International Typographic Style (Swiss)

Early Swiss: New Approaches to Photography

Herbert Matter

To enhance communication, Matter used the following design techniques:

  • used collage and montage

  • integrated photography and typography

  • used extreme contrast of scale


(from chapter 16- 4th edition)
(from chapter 18- 3rd edition)


Swiss tourism poster, (1934)
Herbert Matter

The angular forms with the linear patterns convey a sense of movement which is appropriate to the winter sports.




  • Photographic images become pictorial symbols removed from their naturalistic environments and linked together in unexpected ways.
  • Matter pioneered extreme contrasts of scale and the integration of black-and-white photography, signs, and color areas


Swiss tourism poster, (1935)
Herbert Matter

This is a photomontage. It has graphic elements that signify spacial perspective.


Poster for Pontresina, (1935)
Herbert Matter

High and low camera angles accompany dramatci scale contrasts.

International typographic Style (Swiss)

  • A design movement originally from Switzerland and Germany that gained most of its popularity in the 1950’s and 60’s

  • Emphasized asymmetrical organization of the elements on a mathematically constructed grid

  • Included objective photography and copy that presents information in a clear, factual manner

  • Typography used was sans-serif typography and set in a flush –left / ragged right configuration



  • The movement defined design as a socially useful and important activity

  • Detractors complain that the style is based on a formula and the results are similar to each other while advocates argue that the formula allows for a perfection of style and results are only limited by the designer’s skill.

  • It roots grew from de Stijl, the Bauhaus, and New Typography.


  • Ernst Keller
  • Théo Ballmer
  • Max Huber
  • Max Bill
  • Anthony Froshaug



Ernst Keller



Poster for the Rietburg Museum , (undated)
Ernst Keller

Emblematic images are energized by repetitive geometric elements.

Theo Ballmer



Poster for the office professions exhibition, (1928)
Theo Ballmer

Traces of the grid of squares used to construct this poster remain as the thin white lines between the letters.


Poster for a traveling exhibition of industrial standards, (1928)
Theo Ballmer

Absolute Mathmatical construction, rather than the asymmetrical horizontals and verticals of de Stijl, are used.

Max Huber



Yearbook cover , (1951)
Max Huber

The red, black and blue halftone images combined with the yellow rectangles turns the space into an energetic informal balance of space and images.


poster for automobile races , (1948)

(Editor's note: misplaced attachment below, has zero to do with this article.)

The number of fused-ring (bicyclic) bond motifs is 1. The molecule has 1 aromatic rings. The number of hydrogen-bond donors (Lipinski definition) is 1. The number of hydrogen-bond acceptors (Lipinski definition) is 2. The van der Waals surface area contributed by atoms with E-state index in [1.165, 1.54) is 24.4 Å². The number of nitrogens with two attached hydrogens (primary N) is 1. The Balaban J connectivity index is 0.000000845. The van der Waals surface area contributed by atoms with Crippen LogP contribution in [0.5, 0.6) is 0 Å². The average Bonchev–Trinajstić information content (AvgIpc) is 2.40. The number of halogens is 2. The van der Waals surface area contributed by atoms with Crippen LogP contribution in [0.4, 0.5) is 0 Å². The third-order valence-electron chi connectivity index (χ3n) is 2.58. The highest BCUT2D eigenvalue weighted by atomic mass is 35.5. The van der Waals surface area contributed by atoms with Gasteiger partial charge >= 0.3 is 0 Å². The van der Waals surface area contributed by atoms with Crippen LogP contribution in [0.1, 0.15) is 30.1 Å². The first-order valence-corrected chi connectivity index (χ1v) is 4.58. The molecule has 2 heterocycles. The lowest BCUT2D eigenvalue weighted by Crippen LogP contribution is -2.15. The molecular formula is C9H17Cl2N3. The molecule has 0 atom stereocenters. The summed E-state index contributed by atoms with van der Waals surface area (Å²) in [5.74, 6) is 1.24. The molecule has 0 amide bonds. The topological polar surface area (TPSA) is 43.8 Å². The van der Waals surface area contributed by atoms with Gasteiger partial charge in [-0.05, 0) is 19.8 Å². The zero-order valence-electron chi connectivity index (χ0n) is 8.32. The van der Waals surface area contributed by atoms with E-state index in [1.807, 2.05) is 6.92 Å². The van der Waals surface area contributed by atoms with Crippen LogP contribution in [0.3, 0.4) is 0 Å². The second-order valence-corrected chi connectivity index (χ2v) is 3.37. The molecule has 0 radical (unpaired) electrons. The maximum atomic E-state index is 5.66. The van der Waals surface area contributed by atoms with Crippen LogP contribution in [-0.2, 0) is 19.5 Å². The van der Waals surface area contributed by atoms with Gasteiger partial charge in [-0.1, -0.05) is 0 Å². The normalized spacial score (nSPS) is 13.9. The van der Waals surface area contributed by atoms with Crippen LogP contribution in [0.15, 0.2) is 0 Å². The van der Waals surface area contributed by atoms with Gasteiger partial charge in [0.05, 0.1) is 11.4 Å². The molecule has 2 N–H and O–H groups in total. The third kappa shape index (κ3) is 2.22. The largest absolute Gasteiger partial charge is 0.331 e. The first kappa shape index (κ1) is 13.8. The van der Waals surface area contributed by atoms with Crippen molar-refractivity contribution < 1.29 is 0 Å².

Max Huber

Speed and movement are expresses by typography that is racing back in perspective and arrows arcing forward, bringing depth to the printed page.


Armin Hofmann



poster for the Basel theater production of Gisselle, (1959)
Armin Hofmann

An organic, kinetic, and soft photographic images contrasts intensely with geometric, static, and hard-edged typographic shapes.




poster for Herman Miller Furniture , (1962)
Armin Hofmann

Shapes and the silhouettes of Herman Miller chairs cascade through space, anchored to the format and the type by the red logo at the top center.

Josef Muller- Brockmann



Swiss Auto Club poster, (1954)
Josef Muller- Brockmann

The text reads, "The friendly hand sign protects from accidents."


Swiss Automobile Club, Watch that Child!, (1952)
Josef Muller- Brockmann




Public awareness poster, (1960)
Josef Muller- Brockmann

The red type reads "less noise" The photo graphically depicts the discomfort of noise.



der Film (Of the Film) exhibition poster (1960)
Josef Muller- Brockmann

Against a black field, the word Film is white, the word der is gray and the other typography is red.



musica viva concert poster (1972)
Josef Muller- Brockmann

Colored squares march in musical rhythm on the titles white diamond. Typography and shapes align in harmonious juxtaposition.


m (1980)
Josef Muller- Brockmann

The grid was always an important aspect to Muller-Brockmann's designs.

In this poster it is a major visible element.

Website link to more of Muller-Brockmann's posters




—To clarify—
Visual Characteristics of Swiss:

Visual unity of design achieved by
asymmetrical organization of the design elements on a mathematically-constructed grid

Objective photography and copy that
present visual and verbal information in a
clear and factual manner, free from the exaggerated claims of much propaganda
and commercial advertising

Sans-serif typography set flush left,
ragged right (The initiators of this movement believed sans-serif typography expressed
the spirit of a progressive age and that mathematical grids were the most legible and harmonious means for structuring information.)

Look at the work and find these characteristics.